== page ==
New Jersey homes and businesses still drying out from last week's hurricane are now dealing with more flooding concerns.
Remnants from Tropical Storm Lee are posing flood threats in water-weary tri-state towns that are trying to clean up after rain from Hurricane Irene caused rivers to swell over their banks.
In New York, sections of the Bronx River, Hutchinson River, Saw Mill River and Sprain Brook parkways were closed Wednesday, Westchester County police reported. Parts of Route 303 in Rockland County also were closed for a time but were later reopened.
The National Weather Service says the New Jersey towns of Phillipsburg, Andover, Washington Township in Morris County and Lebanon have received more than 5 inches of rain within a 12-hour period.
Flood warnings are posted along parts of the Passaic, Raritan, Rockaway, Pequannock, Millstone, Ramapo and Wanaque rivers. Major flooding is forecast for the Passaic River at Little Falls.
The flooding in New York, combined with accidents on the Saw Mill Parkway, Interstate 287 and I-684, detoured drivers onto local roads, which quickly jammed in White Plains, Eastchester, Mount Vernon and elsewhere.
At a gas station in Eastchester, Joclena Thomas, 22, of White Plains, said she was already late for her babysitting job in the Bronx.
"I thought, 'Stay off the highway,' but this might be worse," Thomas said. "I guess you choose water or crowds."
The Federal Emergency Management Agency opened a disaster recovery center in White Plains on Wednesday morning. Residents and businesses can get help filing for help with losses suffered in Hurricane Irene.
More than 15,000 New Jersey residents have already filed claims with FEMA, officials said, and claims have been filed in every county.
The northern part of the state — Bergen, Passaic and Morris counties — had the highest number of claims for far, with Bergen seeing more than 2,600 claims, FEMA regional spokesman Bill McDonnell said Tuesday.
Fewer claims have been filed along the shore, which saw 1 million evacuate; only 14 in Cape May County, 84 in Atlantic and 15 in Ocean.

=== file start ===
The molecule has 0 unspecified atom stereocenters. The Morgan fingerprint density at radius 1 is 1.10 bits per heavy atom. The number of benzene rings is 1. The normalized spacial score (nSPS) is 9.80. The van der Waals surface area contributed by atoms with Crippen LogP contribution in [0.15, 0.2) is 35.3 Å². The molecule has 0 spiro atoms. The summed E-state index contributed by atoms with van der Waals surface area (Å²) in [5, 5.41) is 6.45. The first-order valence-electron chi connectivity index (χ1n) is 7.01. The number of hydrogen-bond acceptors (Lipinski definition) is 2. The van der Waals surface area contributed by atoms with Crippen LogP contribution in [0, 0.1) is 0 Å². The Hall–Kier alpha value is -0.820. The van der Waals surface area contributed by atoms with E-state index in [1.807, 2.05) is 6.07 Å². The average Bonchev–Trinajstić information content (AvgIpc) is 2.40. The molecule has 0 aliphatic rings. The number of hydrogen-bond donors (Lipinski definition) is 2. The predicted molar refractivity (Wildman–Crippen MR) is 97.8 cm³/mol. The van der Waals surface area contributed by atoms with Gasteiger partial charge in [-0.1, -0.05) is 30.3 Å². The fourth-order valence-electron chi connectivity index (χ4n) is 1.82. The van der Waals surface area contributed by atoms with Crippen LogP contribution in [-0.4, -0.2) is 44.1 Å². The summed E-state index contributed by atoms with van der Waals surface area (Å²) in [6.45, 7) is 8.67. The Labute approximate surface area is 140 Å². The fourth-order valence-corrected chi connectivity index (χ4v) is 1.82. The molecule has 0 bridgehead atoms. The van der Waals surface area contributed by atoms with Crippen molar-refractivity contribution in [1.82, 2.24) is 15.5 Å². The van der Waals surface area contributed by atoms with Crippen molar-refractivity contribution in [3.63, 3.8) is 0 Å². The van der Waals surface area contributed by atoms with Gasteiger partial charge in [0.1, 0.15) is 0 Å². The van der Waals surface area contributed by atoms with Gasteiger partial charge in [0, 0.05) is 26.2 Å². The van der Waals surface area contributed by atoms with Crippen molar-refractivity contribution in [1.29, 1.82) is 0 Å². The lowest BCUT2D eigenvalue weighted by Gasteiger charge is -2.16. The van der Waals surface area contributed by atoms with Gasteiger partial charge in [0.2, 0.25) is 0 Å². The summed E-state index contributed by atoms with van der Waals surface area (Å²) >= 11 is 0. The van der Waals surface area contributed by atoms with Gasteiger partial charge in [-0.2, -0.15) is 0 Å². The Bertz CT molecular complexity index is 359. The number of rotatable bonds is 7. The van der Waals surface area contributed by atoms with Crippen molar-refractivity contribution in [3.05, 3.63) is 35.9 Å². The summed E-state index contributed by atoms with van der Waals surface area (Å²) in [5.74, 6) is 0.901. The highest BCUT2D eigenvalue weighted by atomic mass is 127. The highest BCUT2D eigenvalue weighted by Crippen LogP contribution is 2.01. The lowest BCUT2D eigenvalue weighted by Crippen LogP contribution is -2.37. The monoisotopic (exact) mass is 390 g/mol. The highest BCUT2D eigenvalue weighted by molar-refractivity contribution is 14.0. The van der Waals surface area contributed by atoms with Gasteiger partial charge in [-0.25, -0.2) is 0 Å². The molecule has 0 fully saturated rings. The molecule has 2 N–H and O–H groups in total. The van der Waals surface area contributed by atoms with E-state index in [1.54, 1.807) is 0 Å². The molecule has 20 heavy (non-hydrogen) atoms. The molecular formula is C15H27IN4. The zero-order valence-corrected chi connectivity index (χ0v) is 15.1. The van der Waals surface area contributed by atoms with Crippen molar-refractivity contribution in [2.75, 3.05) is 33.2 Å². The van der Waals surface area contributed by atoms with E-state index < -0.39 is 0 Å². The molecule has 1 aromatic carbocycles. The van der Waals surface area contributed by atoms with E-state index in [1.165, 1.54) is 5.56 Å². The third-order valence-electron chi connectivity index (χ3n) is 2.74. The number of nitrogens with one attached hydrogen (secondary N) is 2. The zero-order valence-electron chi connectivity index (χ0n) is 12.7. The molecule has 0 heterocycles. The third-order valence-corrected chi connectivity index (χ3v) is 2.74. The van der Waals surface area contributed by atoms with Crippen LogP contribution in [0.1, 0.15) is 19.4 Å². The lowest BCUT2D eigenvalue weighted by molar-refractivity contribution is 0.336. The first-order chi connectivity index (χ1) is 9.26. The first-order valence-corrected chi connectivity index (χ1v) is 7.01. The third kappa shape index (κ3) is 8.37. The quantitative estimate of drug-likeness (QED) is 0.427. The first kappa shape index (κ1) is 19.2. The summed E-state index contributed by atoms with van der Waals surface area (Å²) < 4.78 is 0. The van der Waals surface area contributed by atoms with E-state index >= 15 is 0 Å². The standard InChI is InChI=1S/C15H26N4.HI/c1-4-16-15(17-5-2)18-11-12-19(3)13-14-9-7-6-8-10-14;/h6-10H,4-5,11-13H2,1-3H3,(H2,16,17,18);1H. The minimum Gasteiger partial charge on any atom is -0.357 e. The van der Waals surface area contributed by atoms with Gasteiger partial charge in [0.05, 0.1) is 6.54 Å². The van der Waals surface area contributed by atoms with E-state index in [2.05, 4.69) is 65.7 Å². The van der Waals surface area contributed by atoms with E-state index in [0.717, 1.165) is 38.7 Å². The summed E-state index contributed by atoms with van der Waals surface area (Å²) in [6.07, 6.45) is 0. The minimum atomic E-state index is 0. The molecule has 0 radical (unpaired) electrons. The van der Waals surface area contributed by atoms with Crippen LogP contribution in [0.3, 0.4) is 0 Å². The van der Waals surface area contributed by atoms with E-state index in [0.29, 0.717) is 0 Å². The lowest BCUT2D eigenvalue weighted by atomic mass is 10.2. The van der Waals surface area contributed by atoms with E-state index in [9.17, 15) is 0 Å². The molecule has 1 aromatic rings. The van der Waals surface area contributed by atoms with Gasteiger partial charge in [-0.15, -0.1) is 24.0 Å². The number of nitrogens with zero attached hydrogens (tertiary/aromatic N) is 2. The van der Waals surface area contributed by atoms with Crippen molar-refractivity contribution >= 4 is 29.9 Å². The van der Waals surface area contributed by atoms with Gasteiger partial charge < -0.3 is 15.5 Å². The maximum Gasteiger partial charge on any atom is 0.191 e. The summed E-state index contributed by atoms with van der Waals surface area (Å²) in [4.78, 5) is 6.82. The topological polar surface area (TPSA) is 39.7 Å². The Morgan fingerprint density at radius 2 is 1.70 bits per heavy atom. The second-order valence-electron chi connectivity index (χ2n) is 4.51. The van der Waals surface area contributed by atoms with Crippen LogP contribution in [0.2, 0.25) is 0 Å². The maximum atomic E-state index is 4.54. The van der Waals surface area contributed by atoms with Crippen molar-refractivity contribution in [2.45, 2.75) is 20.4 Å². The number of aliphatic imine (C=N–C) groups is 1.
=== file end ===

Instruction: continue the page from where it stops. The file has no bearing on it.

Residents have 60 days from the time a disaster was declared to file for federal aid. The first declaration was Aug. 31; by Sunday, all 21 counties became eligible for aid. So far, $3 million in aid has been disbursed, officials said, and on average inspections are taking three days.
"I'm very encouraged that money is starting to flow on the streets," Gov. Chris Christie said, adding that the damage from Hurricane Irene was the worst that the state has seen in over 100 years.
More money may be coming. On Tuesday, two measures were passed in congressional subcommittees to help hurricane victims, including $6 billion in emergency funding for FEMA.
Another subcommittee passed a bill allowing the Army Corps of Engineers to spend $5 million on home buyouts for those living in the Passaic River Basin and $570,000 for flood warning systems there. Both measures are scheduled to be considered on Wednesday by the full Senate Appropriations Committee.
"Buying out homes from voluntary sellers will remove families from harm's way, create more open space for natural flood plains and mitigate expenses caused by flooding in the Passaic River Basin," said U.S. Sen. Frank Lautenberg, D-N.J.
Earlier last month, Christie signed legislation to spend $12 million to acquire land in the flood-prone Passaic River Basin to use as recreation and conservation land. The governor said it would take even more money to buy out everyone in those areas, but that the time to offer buyouts was now — before people begin rebuilding.
"For people who do want to get out, we should have to find a way to get them out," the governor said.